Darwin’s ‘tree of life’ concept applies well to our ethos. As outlined in our Author Promises, a core value of Cambridge Scholars Publishing is diversity, which, like biodiversity, enriches rather than dilutes the tree of knowledge. Naturally, we have selected titles that fit into a broad taxonomy: ranging from nutrition to philosophy.

To celebrate his 210th birthday, we are offering a 50% discount on the below books.

To redeem your discount, please enter the promotional code DARWIN19 during checkout. Please note that this is a time-limited offer that will expire on the 7th March 2019.


9781527519282This book is about evolution, and what each of us, our self and our consciousness, really are. It highlights how evolution influences the human self and what we think of as our individual personalities, our souls. The theory of evolution, first conceived by Charles Darwin, has been described as the best idea ever conceptualised, and there is quite some truth in this! Still, there is much to discover in relation to evolution, including the scope of this theory for shedding light, often in unexpected ways, on some of the major questions of life. Are humans just another animal species? Are we really more intelligent than our forefathers? What is the connection between Nietzsche, Shakespeare, Hamlet and syphilis? Evolution and I discusses and sheds light on human knowledge and evolution from a range of perspectives including morals and ethics, sex and gender, religion, artificial intelligence, and microorganisms, with often surprising conclusions.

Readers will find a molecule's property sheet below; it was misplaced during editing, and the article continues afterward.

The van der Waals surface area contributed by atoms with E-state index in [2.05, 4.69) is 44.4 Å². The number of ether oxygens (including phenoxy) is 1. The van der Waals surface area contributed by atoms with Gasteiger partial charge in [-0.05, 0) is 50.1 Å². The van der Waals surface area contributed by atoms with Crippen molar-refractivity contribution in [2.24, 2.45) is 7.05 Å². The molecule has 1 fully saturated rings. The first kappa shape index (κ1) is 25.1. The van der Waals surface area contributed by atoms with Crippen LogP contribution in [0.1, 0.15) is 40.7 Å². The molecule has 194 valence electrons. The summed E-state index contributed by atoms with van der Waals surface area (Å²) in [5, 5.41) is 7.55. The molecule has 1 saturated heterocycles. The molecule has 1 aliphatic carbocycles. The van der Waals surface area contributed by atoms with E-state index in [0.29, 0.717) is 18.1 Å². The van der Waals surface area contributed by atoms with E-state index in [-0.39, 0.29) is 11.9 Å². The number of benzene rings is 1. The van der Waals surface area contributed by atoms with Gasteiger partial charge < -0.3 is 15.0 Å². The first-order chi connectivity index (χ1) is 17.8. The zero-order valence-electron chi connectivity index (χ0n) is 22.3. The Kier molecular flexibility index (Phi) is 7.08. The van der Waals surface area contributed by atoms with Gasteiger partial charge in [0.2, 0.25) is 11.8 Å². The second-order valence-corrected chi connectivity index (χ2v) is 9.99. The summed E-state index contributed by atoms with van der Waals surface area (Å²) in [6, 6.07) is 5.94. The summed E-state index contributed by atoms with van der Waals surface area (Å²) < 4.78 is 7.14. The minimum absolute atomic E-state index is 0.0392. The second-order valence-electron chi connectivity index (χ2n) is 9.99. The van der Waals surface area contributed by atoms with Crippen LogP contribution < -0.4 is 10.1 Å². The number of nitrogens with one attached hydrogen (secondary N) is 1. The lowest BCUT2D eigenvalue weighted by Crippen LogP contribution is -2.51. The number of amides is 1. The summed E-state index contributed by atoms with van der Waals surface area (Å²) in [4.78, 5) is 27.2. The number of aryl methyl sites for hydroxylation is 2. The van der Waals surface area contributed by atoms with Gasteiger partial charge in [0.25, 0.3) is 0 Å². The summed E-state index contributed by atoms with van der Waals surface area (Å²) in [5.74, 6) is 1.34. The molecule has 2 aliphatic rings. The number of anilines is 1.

9781527514522Numerous scholarly articles and books have been written about biologic and social evolution, compassion, life’s meaning, violence and predictions of future outcomes. However, what is not often addressed, but is increasingly desperately needed, is the realization of the evolutionary survival value of caring for others. Evolution of Evolution: The Survival Value of Caring strives to link our humanities and religious philosophies to a scientific understanding of human destiny, and provide a key to meaning in our lives. Though this idea has incubated for over two decades, recent extremism in Charlottesville and global threats of inhumanity and violence make this more timely than ever for all who care about who we are and our children’s future. Furthermore, our capacity for benefit or destruction of Homo sapiens or civilization as we know it sets a ticking timer on the urgency of this realization and focused action; we don’t have ‘forever’ to ‘get it!’

 

Nature_AliveNature Alive: Essays on the Emergence of and Evolution of Living Agents pays homage to Alfred North Whitehead’s (1861-1947) profound lecture and essay entitled “Nature Alive,” which was one of his most mature expressions of his process-relational metaphysics – a holistic conceptual framework that renders vivid the dynamic character of the natural world and the intrinsic purposiveness, selective agency, and creativity of living organisms. Inspired by, but not beholden to, Whitehead’s process metaphysical “lens,” the contributors to this volume bring a multiplicity of philosophical orientations to the table in challenging the mechanistic and reductionistic neo-Darwinian paradigm that is still dominant today in the life sciences.